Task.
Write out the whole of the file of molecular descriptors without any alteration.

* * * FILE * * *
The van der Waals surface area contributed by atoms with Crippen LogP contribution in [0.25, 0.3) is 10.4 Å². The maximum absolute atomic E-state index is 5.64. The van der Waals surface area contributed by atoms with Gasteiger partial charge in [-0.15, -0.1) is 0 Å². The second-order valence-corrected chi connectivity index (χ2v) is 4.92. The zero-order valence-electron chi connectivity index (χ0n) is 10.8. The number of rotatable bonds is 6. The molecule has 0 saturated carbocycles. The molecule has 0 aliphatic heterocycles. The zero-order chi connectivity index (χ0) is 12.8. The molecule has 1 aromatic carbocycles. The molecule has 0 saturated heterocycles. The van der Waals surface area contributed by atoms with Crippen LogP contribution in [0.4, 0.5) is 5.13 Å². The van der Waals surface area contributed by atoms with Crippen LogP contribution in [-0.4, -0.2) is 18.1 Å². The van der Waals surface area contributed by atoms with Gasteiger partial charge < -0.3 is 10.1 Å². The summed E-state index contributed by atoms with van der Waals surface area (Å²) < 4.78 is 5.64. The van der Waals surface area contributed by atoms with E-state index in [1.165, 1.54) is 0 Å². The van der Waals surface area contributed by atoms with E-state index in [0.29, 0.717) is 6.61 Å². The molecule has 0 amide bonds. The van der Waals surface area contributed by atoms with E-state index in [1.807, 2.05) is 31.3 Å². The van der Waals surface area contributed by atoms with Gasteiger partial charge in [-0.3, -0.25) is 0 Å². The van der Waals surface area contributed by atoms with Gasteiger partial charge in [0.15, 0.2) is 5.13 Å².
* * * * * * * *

The van der Waals surface area contributed by atoms with Crippen LogP contribution in [0.25, 0.3) is 10.4 Å². The maximum absolute atomic E-state index is 5.64. The van der Waals surface area contributed by atoms with Gasteiger partial charge in [-0.15, -0.1) is 0 Å². The second-order valence-corrected chi connectivity index (χ2v) is 4.92. The zero-order valence-electron chi connectivity index (χ0n) is 10.8. The number of rotatable bonds is 6. The molecule has 0 saturated carbocycles. The molecule has 0 aliphatic heterocycles. The zero-order chi connectivity index (χ0) is 12.8. The molecule has 1 aromatic carbocycles. The molecule has 0 saturated heterocycles. The van der Waals surface area contributed by atoms with Crippen LogP contribution in [0.4, 0.5) is 5.13 Å². The van der Waals surface area contributed by atoms with Crippen LogP contribution in [-0.4, -0.2) is 18.1 Å². The van der Waals surface area contributed by atoms with Gasteiger partial charge < -0.3 is 10.1 Å². The summed E-state index contributed by atoms with van der Waals surface area (Å²) < 4.78 is 5.64. The van der Waals surface area contributed by atoms with E-state index in [1.165, 1.54) is 0 Å². The van der Waals surface area contributed by atoms with E-state index in [0.29, 0.717) is 6.61 Å². The molecule has 0 amide bonds. The van der Waals surface area contributed by atoms with E-state index in [1.807, 2.05) is 31.3 Å². The van der Waals surface area contributed by atoms with Gasteiger partial charge in [-0.3, -0.25) is 0 Å². The van der Waals surface area contributed by atoms with Gasteiger partial charge in [0.15, 0.2) is 5.13 Å².